Digital signatures may be distributed with content or separately, and may be placed on any portion of media and may also be accompanied by encrypted keys, logic for deriving decryption keys, security policy information, etc. For example, in the case of optical media, it may be advantageous to place a digital signature on a portion of the media that can be written separately for each disc (thereby providing authenticated unique disc serial numbers, e.g. for use with media revocation capabilities, to expressly specify which devices should be able to play the media, etc.).
For media containing nonvolatile memory (EEPROM, Flash, etc.), unique data may be stored normally, while other media types may require other techniques. For example, stamped optical media can carry data in a burst cutting area (BCA), which is typically written using a high-powered laser. Patterns of intentional defects or changes can also be introduced in the media surface and read by players and/or content code (e.g., by directly processing read results produced with error detection and error correction disabled). For semiconductor-based ROMs, fuses and other write-once features may be employed.
In addition to signatures and certificates, media-unique areas can be used to carry, without limitation: localization information, encrypted keys (e.g., keys that enable a specific player to decode the current or future media, e.g. as a screener, demo, or other disc intended for controlled distribution; keys that enable reading, decrypting, and/or writing to player nonvolatile memory data, etc.), unencrypted keys (e.g., written after production of stamped media to prevent decoding of media or data stolen by pirates from replication facilities), identifying information (such as a recipient name, e.g. for display in overlays and use in forensic marking), marketing and promotional data (e.g., values enabling participation in trials, sweepstakes, on-line services, etc.), telephone numbers, data network addresses, executable code, or any manner of other cryptographic or non-cryptographic data that may be used by content code and/or players. When loading data from disc-unique areas, the drive may apply one-way transformations (e.g., a SHA hash, an HMAC-SHA keyed with a value specified by content code, an RSA public key operation, etc.) so that it does not output (e.g., to applications or content code) the information required to forge the contents of the disc-unique area. Recording devices can also use hashing or other cryptographic transformations to block adversaries from using information extracted from legitimate media to produce exact illegitimate copies. Media-unique areas can also be pre-recorded (e.g., with serial numbers on blank consumer-recordable media) or written by recording devices (e.g., with a identifier of the recording device, which may be digitally signed, that may be verified by legitimate devices to ensure that the recorder is not revoked and may be used when illegal copies are recovered to identify and/or revoke the recording device(s) used to make them).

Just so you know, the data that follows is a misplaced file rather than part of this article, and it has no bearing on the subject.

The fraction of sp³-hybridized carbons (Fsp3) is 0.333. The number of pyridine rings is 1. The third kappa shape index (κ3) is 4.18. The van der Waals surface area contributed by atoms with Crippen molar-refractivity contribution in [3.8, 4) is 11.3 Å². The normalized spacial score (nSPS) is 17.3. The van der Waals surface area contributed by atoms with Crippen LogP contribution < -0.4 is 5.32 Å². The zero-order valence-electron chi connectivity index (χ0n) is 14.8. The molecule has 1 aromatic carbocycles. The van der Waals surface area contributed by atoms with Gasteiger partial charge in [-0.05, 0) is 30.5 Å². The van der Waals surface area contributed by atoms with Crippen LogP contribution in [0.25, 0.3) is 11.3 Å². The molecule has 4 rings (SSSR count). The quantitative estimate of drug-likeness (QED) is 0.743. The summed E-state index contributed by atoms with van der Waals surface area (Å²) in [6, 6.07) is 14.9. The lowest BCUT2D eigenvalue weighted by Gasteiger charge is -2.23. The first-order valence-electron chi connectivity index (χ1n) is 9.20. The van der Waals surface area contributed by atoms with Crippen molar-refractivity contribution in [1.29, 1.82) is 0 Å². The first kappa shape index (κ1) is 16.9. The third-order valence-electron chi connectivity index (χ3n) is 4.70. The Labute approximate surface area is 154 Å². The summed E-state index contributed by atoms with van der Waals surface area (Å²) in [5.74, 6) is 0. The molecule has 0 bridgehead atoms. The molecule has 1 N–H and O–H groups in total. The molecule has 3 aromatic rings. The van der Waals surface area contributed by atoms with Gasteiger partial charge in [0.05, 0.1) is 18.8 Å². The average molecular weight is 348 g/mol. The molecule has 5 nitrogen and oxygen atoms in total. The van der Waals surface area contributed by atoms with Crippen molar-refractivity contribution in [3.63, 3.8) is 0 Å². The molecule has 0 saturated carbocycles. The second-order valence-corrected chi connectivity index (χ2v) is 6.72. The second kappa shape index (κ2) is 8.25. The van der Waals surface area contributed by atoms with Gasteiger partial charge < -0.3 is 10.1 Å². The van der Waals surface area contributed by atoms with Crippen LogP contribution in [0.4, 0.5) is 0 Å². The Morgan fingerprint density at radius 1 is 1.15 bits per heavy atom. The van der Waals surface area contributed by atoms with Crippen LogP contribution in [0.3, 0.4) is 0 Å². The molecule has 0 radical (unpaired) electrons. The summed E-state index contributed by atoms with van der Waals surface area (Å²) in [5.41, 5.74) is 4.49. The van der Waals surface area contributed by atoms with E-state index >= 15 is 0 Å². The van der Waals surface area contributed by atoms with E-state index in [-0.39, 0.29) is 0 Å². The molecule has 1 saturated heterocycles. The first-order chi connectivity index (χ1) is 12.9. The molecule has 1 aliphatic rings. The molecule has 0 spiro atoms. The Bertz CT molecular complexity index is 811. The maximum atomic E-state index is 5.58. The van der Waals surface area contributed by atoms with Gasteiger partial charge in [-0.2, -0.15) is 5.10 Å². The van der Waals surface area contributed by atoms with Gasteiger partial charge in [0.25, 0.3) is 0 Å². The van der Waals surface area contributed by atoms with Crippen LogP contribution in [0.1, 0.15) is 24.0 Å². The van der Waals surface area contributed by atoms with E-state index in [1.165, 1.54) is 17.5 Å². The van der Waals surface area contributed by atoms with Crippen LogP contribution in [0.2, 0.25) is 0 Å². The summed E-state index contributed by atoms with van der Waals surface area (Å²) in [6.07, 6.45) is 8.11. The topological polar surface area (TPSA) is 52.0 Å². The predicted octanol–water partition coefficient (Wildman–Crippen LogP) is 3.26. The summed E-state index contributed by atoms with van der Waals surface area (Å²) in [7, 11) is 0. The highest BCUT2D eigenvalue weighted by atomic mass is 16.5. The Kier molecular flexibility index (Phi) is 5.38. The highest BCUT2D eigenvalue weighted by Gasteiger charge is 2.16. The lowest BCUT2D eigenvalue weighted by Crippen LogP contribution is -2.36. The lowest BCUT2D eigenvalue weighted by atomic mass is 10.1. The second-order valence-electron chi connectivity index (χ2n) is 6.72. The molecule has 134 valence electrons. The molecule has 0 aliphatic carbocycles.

For media formats that support media authentication and anti-forgery techniques (such as modulating pit characteristics or wobble track contents, as outlined in U.S. Pat. No. 6,646,967), values derived from these characteristics may also be read (or detected) by the player and authenticated by the player and/or the content code. After reading the physical characteristic(s), the drive may apply a one-way cryptographic transformation prior to outputting this value so that a malicious party knowing the transformed characteristic lacks the ability to forge the underlying characteristic in a way that will be accepted by unmodified drives. Content code (and/or the drive, the player application, or other components) can authenticate the transformed characteristic (e.g., by verifying that the media carries a signature from a trusted party with the characteristic's value).
The actual operation of an exemplary player with an exemplary optical disc will be described, beginning with the insertion of the disc into a drive. The interpreter is first bootstrapped by loading and executing an initial portion of code and/or data from the disc. This initial portion can be small and simple, e.g. it may simply notify the user that the title is loading then begin loading additional code and data from the media into the content's memory area. This code may in turn load additional code (e.g., it may check the player type then load code specific to that player type). Any number of code loading checks may be performed, depending on the player design and the media. Players may also detect the case where inserted media lacks code (or characteristics required to run code) and, if so, play the disc using capabilities built in the player. Such support is, for example, useful for enabling playback from legacy media formats such as DVD, CD, DVD-Audio, etc.